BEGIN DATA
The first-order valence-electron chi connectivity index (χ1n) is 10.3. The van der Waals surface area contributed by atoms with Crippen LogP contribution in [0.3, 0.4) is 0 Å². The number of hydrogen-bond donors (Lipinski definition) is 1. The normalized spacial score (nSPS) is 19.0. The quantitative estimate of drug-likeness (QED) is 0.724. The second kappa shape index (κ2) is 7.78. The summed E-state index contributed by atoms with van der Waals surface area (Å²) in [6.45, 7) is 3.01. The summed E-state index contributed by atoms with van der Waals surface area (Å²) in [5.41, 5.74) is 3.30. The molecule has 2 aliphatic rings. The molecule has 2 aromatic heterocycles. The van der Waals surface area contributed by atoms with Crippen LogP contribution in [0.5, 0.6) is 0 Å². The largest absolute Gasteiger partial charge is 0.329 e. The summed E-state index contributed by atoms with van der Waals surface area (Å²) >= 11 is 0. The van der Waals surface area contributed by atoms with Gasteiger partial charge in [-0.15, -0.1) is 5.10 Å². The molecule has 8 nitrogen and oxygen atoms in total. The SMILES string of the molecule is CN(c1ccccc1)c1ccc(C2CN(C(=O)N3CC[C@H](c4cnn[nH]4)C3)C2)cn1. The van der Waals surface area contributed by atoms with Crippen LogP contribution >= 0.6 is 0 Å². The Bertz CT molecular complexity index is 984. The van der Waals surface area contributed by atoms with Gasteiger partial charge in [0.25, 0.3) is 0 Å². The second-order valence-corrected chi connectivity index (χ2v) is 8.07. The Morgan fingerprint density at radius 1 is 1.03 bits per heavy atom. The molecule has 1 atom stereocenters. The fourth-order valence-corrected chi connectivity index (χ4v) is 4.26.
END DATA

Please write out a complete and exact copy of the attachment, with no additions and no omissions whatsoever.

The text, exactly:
The first-order valence-electron chi connectivity index (χ1n) is 10.3. The van der Waals surface area contributed by atoms with Crippen LogP contribution in [0.3, 0.4) is 0 Å². The number of hydrogen-bond donors (Lipinski definition) is 1. The normalized spacial score (nSPS) is 19.0. The quantitative estimate of drug-likeness (QED) is 0.724. The second kappa shape index (κ2) is 7.78. The summed E-state index contributed by atoms with van der Waals surface area (Å²) in [6.45, 7) is 3.01. The summed E-state index contributed by atoms with van der Waals surface area (Å²) in [5.41, 5.74) is 3.30. The molecule has 2 aliphatic rings. The molecule has 2 aromatic heterocycles. The van der Waals surface area contributed by atoms with Crippen LogP contribution in [0.5, 0.6) is 0 Å². The largest absolute Gasteiger partial charge is 0.329 e. The summed E-state index contributed by atoms with van der Waals surface area (Å²) >= 11 is 0. The van der Waals surface area contributed by atoms with Gasteiger partial charge in [-0.15, -0.1) is 5.10 Å². The molecule has 8 nitrogen and oxygen atoms in total. The SMILES string of the molecule is CN(c1ccccc1)c1ccc(C2CN(C(=O)N3CC[C@H](c4cnn[nH]4)C3)C2)cn1. The van der Waals surface area contributed by atoms with Crippen LogP contribution >= 0.6 is 0 Å². The Bertz CT molecular complexity index is 984. The van der Waals surface area contributed by atoms with Gasteiger partial charge in [0.25, 0.3) is 0 Å². The second-order valence-corrected chi connectivity index (χ2v) is 8.07. The Morgan fingerprint density at radius 1 is 1.03 bits per heavy atom. The molecule has 1 atom stereocenters. The fourth-order valence-corrected chi connectivity index (χ4v) is 4.26.